Thanks so much to those of you in the Bay Area who contacted the Board and urged them to support the ordinance.  And congratulations to all the advocates, including our friends at the Value [the] Meal campaign, who worked tirelessly to secure its passage.  As Michele Simon writes in the CCFC blog, this important victory for children and public health, which came in the face of fierce industry opposition, was made possible by good old-fashioned organizing and coalition building.  Read more at

Fast Food Restaurants Ramp Up Kid-Targeted Marketing

Here’s why the San Francisco ordinance is so important: A new study from Yale University's Rudd Center for Food Policy & Obesity—the most comprehensive study ever conducted of fast food nutrition and marketing—finds that fast food restaurants’ child-targeted advertising is actually increasing: preschoolers see 21% more fast food ads and older children 34% more than they did in 2003.  Not surprisingly, this marketing works: 40% of children aged 2 to 11 ask their parents to go to McDonald's at least once a week and 15% of preschoolers ask to go every day.  84% of parents report taking their 2- to 11-year-old child to a fast food restaurant at least once in the past week. Of 3,039 possible kids’ meal combinations, only 12 meet nutritional criteria for preschoolers while 15 do for older children.

The study also details how minority children are extensively targeted with ads for fast food.  For example, in 2009 African American children and teens saw at least 50% more fast food ads on TV than their white peers.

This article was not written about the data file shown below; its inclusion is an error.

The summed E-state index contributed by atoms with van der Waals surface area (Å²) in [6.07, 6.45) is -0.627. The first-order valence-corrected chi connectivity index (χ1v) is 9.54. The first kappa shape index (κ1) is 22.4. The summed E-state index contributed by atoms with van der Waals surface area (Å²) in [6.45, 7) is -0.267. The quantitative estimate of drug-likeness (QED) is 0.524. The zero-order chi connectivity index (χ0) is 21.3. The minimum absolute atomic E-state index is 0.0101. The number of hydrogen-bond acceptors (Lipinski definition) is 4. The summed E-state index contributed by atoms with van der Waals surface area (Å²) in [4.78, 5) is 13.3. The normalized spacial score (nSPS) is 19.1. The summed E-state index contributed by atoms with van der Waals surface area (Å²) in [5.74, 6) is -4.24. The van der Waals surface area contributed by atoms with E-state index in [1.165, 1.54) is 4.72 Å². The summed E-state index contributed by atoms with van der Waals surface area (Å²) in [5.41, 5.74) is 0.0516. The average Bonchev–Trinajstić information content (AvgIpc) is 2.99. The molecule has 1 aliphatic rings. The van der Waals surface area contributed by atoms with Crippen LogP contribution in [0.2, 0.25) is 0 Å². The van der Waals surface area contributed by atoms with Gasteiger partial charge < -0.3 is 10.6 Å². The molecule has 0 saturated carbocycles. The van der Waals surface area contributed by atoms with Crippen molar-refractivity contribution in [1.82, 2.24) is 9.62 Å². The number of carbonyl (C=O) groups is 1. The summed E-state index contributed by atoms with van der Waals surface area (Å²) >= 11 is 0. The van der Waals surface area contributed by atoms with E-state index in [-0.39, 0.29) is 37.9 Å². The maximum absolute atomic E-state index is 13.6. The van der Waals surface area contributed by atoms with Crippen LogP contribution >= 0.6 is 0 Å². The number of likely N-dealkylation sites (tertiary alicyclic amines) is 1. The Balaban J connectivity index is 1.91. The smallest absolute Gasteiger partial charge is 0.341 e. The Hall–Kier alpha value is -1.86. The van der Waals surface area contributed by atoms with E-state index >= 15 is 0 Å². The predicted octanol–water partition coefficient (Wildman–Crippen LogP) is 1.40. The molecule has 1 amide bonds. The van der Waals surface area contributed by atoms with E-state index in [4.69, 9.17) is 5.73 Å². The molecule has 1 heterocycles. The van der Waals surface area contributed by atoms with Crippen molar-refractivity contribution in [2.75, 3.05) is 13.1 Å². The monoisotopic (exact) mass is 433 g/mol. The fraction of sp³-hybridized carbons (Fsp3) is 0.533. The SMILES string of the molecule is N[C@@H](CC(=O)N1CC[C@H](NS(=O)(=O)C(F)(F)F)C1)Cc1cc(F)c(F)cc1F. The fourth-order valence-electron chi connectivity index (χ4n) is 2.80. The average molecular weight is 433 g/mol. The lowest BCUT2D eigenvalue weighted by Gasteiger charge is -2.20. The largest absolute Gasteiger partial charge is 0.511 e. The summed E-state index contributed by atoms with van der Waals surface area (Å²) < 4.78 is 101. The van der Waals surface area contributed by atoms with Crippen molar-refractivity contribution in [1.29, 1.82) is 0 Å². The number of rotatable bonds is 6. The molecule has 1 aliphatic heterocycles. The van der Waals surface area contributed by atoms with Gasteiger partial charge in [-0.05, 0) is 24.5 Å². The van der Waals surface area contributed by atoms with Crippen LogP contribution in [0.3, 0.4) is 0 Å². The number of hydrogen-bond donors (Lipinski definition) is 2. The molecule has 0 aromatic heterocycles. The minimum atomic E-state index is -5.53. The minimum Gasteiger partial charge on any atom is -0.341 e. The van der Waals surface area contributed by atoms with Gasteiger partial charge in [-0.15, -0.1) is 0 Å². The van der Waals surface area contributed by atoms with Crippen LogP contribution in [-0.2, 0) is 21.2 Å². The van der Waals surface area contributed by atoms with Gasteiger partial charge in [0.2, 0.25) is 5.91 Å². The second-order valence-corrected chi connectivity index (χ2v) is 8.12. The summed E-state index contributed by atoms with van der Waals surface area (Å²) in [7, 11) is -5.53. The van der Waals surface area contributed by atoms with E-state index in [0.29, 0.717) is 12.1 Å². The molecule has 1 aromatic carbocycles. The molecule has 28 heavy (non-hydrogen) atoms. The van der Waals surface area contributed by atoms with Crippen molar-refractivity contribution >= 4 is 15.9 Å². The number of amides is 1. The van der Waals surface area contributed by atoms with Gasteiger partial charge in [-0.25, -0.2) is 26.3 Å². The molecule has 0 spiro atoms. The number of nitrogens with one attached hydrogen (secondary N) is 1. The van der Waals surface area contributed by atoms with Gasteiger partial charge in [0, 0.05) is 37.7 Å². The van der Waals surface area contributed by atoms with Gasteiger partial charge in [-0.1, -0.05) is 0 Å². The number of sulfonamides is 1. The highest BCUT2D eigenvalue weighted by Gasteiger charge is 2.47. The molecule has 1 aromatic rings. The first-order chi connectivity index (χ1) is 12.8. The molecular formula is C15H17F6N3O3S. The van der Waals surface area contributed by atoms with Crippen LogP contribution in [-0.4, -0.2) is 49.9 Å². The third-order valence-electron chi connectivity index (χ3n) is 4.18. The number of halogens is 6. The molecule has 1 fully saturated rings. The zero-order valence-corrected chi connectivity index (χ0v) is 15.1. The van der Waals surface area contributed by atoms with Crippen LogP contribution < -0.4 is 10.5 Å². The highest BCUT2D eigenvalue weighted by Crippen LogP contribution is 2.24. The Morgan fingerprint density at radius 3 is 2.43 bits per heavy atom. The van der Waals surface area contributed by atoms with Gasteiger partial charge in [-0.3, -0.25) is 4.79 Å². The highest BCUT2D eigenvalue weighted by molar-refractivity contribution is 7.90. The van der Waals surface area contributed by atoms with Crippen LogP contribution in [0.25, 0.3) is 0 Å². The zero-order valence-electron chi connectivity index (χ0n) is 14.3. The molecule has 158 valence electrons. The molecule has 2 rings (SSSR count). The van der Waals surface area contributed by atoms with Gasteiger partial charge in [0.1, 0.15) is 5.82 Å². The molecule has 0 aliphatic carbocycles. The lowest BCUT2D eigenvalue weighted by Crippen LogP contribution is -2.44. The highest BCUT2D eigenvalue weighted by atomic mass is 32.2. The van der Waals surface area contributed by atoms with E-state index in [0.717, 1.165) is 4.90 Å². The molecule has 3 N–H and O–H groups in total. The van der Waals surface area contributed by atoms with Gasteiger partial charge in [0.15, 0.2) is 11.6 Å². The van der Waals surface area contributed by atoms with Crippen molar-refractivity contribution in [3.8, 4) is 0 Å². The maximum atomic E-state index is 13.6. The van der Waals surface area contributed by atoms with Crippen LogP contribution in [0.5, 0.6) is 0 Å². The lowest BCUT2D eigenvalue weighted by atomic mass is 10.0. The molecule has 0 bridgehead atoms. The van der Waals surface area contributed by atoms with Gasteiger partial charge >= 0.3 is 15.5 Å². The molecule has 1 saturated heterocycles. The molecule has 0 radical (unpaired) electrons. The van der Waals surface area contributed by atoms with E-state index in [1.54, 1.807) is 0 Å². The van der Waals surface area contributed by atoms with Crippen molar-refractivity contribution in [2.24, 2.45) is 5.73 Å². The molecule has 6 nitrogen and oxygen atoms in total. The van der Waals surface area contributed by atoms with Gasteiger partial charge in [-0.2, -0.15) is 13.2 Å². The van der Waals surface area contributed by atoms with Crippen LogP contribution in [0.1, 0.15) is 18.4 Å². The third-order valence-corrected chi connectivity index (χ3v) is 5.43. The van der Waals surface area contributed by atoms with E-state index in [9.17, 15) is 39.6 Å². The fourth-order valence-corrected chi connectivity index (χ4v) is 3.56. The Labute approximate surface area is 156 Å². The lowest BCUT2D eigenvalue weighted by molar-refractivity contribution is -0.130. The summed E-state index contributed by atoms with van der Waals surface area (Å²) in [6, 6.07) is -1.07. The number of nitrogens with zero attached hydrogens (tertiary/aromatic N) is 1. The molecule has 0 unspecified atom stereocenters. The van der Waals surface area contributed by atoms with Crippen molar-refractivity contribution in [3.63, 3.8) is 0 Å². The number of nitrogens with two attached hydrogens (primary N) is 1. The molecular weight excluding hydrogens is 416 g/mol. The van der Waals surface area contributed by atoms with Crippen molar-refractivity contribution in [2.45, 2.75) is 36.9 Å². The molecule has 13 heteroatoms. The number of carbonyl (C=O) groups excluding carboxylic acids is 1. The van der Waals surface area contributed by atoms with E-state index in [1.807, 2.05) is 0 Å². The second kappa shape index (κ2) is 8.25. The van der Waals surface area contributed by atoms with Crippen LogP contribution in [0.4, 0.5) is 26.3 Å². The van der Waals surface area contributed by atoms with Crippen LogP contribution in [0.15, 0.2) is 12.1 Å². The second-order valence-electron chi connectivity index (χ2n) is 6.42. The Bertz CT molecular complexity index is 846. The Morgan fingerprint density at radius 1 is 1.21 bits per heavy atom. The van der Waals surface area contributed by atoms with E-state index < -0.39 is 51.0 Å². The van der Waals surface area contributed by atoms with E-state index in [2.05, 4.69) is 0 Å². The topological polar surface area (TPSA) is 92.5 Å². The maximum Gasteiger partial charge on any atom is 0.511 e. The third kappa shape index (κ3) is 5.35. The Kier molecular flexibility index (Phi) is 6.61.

And what about the food industry’s much heralded self-regulation efforts?  Since pledging to improve their food marketing to children in 2006, both Burger King and McDonald’s have increased their advertising to children and teens.  That’s why CCFC’s Allen Kanner told Katie Couric that, “Self regulation is a trick, it's a farce, it's a joke.”  You can learn more about the findings at

Recommended Viewing: Susan Linn Gets Fearless

Earlier this year, Alex Bogusky, one of the country's most successful advertising executives, shocked the marketing world when he called for an end to all advertising aimed at children.  Last month, he hosted CCFC’s Susan Linn on Fearless Q&A, his web-based talk show, for a lively discussion about what advertising is doing to our children.  Tune in for a fascinating exchange about why advertisers should leave kids alone, what the world might look like if they did, and who’s that dude whispering in your child’s ear at the dinner table:

Call for Proposals: ACME’s National Conference

The Action Coalition for Media Education (ACME) will hold its national conference in Boston on April 7, 2011, the day before Free Press' National Conference for Media Reform.  Featured speakers include CCFC’s Susan Linn, Jean Kilbourne, and Bob McChesney.  If you are interested in presenting at the conference, please visit   We’ll also keep you posted about how you can register for this important event.

Support CCFC